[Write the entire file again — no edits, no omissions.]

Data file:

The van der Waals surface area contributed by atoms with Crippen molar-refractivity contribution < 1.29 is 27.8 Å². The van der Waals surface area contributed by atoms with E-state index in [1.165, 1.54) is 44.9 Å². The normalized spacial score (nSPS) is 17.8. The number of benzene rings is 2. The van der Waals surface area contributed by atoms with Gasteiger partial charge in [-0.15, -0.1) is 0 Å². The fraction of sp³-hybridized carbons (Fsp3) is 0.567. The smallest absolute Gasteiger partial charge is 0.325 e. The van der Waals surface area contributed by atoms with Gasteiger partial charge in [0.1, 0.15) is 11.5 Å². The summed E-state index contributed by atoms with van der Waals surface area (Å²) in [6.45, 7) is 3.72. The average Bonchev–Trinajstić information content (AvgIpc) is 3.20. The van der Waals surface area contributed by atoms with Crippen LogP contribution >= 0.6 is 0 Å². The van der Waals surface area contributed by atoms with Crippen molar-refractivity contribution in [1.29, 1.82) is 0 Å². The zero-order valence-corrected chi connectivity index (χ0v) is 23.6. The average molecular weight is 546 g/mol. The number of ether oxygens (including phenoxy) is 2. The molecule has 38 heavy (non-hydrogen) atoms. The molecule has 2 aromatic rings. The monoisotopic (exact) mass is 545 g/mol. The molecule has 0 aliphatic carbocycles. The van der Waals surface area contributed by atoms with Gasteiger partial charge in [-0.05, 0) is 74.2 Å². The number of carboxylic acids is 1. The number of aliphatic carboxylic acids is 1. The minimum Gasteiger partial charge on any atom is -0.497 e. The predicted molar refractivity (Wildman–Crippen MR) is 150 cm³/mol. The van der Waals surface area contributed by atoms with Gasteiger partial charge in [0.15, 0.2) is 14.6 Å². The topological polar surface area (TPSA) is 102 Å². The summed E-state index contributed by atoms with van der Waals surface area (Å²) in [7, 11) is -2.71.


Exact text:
The van der Waals surface area contributed by atoms with Crippen molar-refractivity contribution < 1.29 is 27.8 Å². The van der Waals surface area contributed by atoms with E-state index in [1.165, 1.54) is 44.9 Å². The normalized spacial score (nSPS) is 17.8. The number of benzene rings is 2. The van der Waals surface area contributed by atoms with Gasteiger partial charge in [-0.15, -0.1) is 0 Å². The fraction of sp³-hybridized carbons (Fsp3) is 0.567. The smallest absolute Gasteiger partial charge is 0.325 e. The van der Waals surface area contributed by atoms with Gasteiger partial charge in [0.1, 0.15) is 11.5 Å². The summed E-state index contributed by atoms with van der Waals surface area (Å²) in [6.45, 7) is 3.72. The average Bonchev–Trinajstić information content (AvgIpc) is 3.20. The van der Waals surface area contributed by atoms with Crippen LogP contribution >= 0.6 is 0 Å². The van der Waals surface area contributed by atoms with Crippen molar-refractivity contribution in [1.29, 1.82) is 0 Å². The zero-order valence-corrected chi connectivity index (χ0v) is 23.6. The average molecular weight is 546 g/mol. The number of ether oxygens (including phenoxy) is 2. The molecule has 38 heavy (non-hydrogen) atoms. The molecule has 2 aromatic rings. The monoisotopic (exact) mass is 545 g/mol. The molecule has 0 aliphatic carbocycles. The van der Waals surface area contributed by atoms with Gasteiger partial charge in [-0.05, 0) is 74.2 Å². The number of carboxylic acids is 1. The number of aliphatic carboxylic acids is 1. The minimum Gasteiger partial charge on any atom is -0.497 e. The predicted molar refractivity (Wildman–Crippen MR) is 150 cm³/mol. The van der Waals surface area contributed by atoms with Gasteiger partial charge in [0.15, 0.2) is 14.6 Å². The topological polar surface area (TPSA) is 102 Å². The summed E-state index contributed by atoms with van der Waals surface area (Å²) in [7, 11) is -2.71.